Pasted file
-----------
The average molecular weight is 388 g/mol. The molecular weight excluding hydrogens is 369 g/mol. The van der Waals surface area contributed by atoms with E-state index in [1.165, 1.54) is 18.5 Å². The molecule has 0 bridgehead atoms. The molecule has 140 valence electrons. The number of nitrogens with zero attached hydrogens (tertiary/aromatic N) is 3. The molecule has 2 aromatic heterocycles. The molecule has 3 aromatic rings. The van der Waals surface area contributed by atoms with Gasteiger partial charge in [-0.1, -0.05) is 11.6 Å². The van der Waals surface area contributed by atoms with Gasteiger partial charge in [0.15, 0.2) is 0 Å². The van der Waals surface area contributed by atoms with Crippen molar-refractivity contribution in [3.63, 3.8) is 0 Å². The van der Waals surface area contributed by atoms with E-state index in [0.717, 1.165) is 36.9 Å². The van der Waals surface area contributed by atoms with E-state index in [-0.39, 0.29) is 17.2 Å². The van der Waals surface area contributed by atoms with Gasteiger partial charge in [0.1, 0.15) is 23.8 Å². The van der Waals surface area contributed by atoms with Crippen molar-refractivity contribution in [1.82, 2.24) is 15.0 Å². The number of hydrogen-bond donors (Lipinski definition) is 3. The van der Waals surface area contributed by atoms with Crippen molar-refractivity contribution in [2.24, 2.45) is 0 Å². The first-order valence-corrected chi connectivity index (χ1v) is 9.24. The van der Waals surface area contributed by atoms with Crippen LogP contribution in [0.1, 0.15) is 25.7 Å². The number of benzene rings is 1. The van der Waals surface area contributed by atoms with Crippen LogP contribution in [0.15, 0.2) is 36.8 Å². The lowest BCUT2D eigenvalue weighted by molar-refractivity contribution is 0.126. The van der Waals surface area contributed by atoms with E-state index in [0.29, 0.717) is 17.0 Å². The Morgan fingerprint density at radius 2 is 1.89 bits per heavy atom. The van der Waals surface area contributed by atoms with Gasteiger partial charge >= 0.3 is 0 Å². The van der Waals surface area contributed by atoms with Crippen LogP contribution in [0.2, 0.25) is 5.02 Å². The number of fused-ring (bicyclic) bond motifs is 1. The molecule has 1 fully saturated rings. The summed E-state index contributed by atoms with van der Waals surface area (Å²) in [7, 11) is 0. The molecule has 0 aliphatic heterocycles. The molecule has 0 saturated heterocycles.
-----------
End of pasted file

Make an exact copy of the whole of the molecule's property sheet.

The average molecular weight is 388 g/mol. The molecular weight excluding hydrogens is 369 g/mol. The van der Waals surface area contributed by atoms with E-state index in [1.165, 1.54) is 18.5 Å². The molecule has 0 bridgehead atoms. The molecule has 140 valence electrons. The number of nitrogens with zero attached hydrogens (tertiary/aromatic N) is 3. The molecule has 2 aromatic heterocycles. The molecule has 3 aromatic rings. The van der Waals surface area contributed by atoms with Gasteiger partial charge in [-0.1, -0.05) is 11.6 Å². The van der Waals surface area contributed by atoms with Gasteiger partial charge in [0.15, 0.2) is 0 Å². The van der Waals surface area contributed by atoms with Crippen molar-refractivity contribution in [3.63, 3.8) is 0 Å². The van der Waals surface area contributed by atoms with E-state index in [0.717, 1.165) is 36.9 Å². The van der Waals surface area contributed by atoms with E-state index in [-0.39, 0.29) is 17.2 Å². The van der Waals surface area contributed by atoms with Gasteiger partial charge in [0.1, 0.15) is 23.8 Å². The van der Waals surface area contributed by atoms with Crippen molar-refractivity contribution in [1.82, 2.24) is 15.0 Å². The number of hydrogen-bond donors (Lipinski definition) is 3. The van der Waals surface area contributed by atoms with Crippen molar-refractivity contribution in [2.24, 2.45) is 0 Å². The first-order valence-corrected chi connectivity index (χ1v) is 9.24. The van der Waals surface area contributed by atoms with Crippen LogP contribution in [0.1, 0.15) is 25.7 Å². The number of benzene rings is 1. The van der Waals surface area contributed by atoms with Crippen LogP contribution in [0.15, 0.2) is 36.8 Å². The lowest BCUT2D eigenvalue weighted by molar-refractivity contribution is 0.126. The van der Waals surface area contributed by atoms with E-state index in [0.29, 0.717) is 17.0 Å². The Morgan fingerprint density at radius 2 is 1.89 bits per heavy atom. The van der Waals surface area contributed by atoms with Gasteiger partial charge >= 0.3 is 0 Å². The van der Waals surface area contributed by atoms with Crippen LogP contribution in [0.2, 0.25) is 5.02 Å². The number of fused-ring (bicyclic) bond motifs is 1. The molecule has 1 fully saturated rings. The summed E-state index contributed by atoms with van der Waals surface area (Å²) in [7, 11) is 0. The molecule has 0 aliphatic heterocycles. The molecule has 0 saturated heterocycles.